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dc.contributor.authorJin, Hanxiangen
dc.date.accessioned2020-02-06T09:01:46Z
dc.date.available2020-02-06T09:01:46Z
dc.date.issued2020-02-05
dc.identifier.othervt_gsexam:23435en
dc.identifier.urihttp://hdl.handle.net/10919/96731
dc.description.abstractRotordynamic instability problems in turbomachinery have become more important in recent years due to rotordynamic components with higher speeds and higher power densities. These features typically lead to increased instability risk in rotor dynamic components as fluids-structure interactions take place. In addition, critical damage of rotordynamic components can result from high level vibrations of supporting bearing system, where the reduced rotor speed can lead to system operating near the rotor critical speed. Therefore, increased accuracy in modeling of rotordynamic components is required to predict the potential instability issues in high performance rotordynamic design. The instability issue may potentially be eliminated in design stage by varying the characteristics of the unstable components. One such turbomachinery component is the annular pressure seal. The annular pressure seals are specifically designed to prevent the fluid leakage from high pressure stage to low pressure stage in turbomachinery. Typical annular pressure seals have two different flow regions, an annular jet-flow region between the rotor and stator, and cylindrical or circumferential indentions on the stator/rotor surface that serve as cavities where flow recirculation occurs. As the working fluid enters the cavities and recirculates, the kinetic energy is reduced, resulting in a reduction of leakage flow. The current challenge is to model with higher precision the interaction between the rotordynamic components and the working fluid. In this dissertation, this challenge was overcome by developing a hybrid Bulk Flow/CFD method to compute rotordynamic responses for the annular pressure seals. In addition, design of experiments studies were performed to relate the surface patterning with the resulting rotordynamic response for the annular pressure seals, in which several different geometry specifications were investigated. This study on annular pressure seal design generated regression models for rotordynamic coefficients that can be used as optimization guidelines. Research topics related to the annular pressure seals were presented in this dissertation as well. The reduced order model of both hole-pattern seals and labyrinth seals were investigated. The results showed that the flow field representing the flow dynamics in annular pressure seals can be expressed as a combination of first three proper orthogonal decomposition modes. In addition, supercritical state of carbon dioxide (sCO2) process fluid was examined as the working fluid in a preliminary study to better understand the effects on annular pressure seals. The results showed that the performance and stability in the annular pressure seals using sCO2 as process fluid can both be improved.en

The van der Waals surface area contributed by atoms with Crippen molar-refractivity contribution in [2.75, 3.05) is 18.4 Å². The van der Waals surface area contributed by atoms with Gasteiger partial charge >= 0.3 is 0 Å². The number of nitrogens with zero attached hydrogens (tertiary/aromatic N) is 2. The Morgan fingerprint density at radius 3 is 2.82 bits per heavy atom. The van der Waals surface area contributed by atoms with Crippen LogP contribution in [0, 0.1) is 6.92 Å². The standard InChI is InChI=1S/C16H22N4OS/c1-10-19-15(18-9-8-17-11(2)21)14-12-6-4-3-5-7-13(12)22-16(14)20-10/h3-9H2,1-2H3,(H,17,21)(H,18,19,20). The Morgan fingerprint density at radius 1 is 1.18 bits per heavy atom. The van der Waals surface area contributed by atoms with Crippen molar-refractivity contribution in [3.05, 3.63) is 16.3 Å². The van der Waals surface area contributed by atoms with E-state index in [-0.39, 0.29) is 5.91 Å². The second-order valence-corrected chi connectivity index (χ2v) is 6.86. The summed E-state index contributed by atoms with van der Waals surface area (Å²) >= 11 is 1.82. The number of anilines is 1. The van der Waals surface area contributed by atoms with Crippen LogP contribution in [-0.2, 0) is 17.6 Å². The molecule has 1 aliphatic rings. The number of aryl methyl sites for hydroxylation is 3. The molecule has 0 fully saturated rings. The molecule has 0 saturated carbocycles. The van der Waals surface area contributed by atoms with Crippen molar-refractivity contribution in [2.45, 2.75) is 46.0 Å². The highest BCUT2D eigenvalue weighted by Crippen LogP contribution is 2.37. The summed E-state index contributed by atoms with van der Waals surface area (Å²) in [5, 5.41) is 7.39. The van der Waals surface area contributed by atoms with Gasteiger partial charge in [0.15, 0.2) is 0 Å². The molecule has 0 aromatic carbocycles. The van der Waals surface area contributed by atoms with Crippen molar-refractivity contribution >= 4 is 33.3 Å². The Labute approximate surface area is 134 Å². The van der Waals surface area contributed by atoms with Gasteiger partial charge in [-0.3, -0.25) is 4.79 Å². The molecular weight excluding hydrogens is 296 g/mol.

dc.format.mediumETDen
dc.publisherVirginia Techen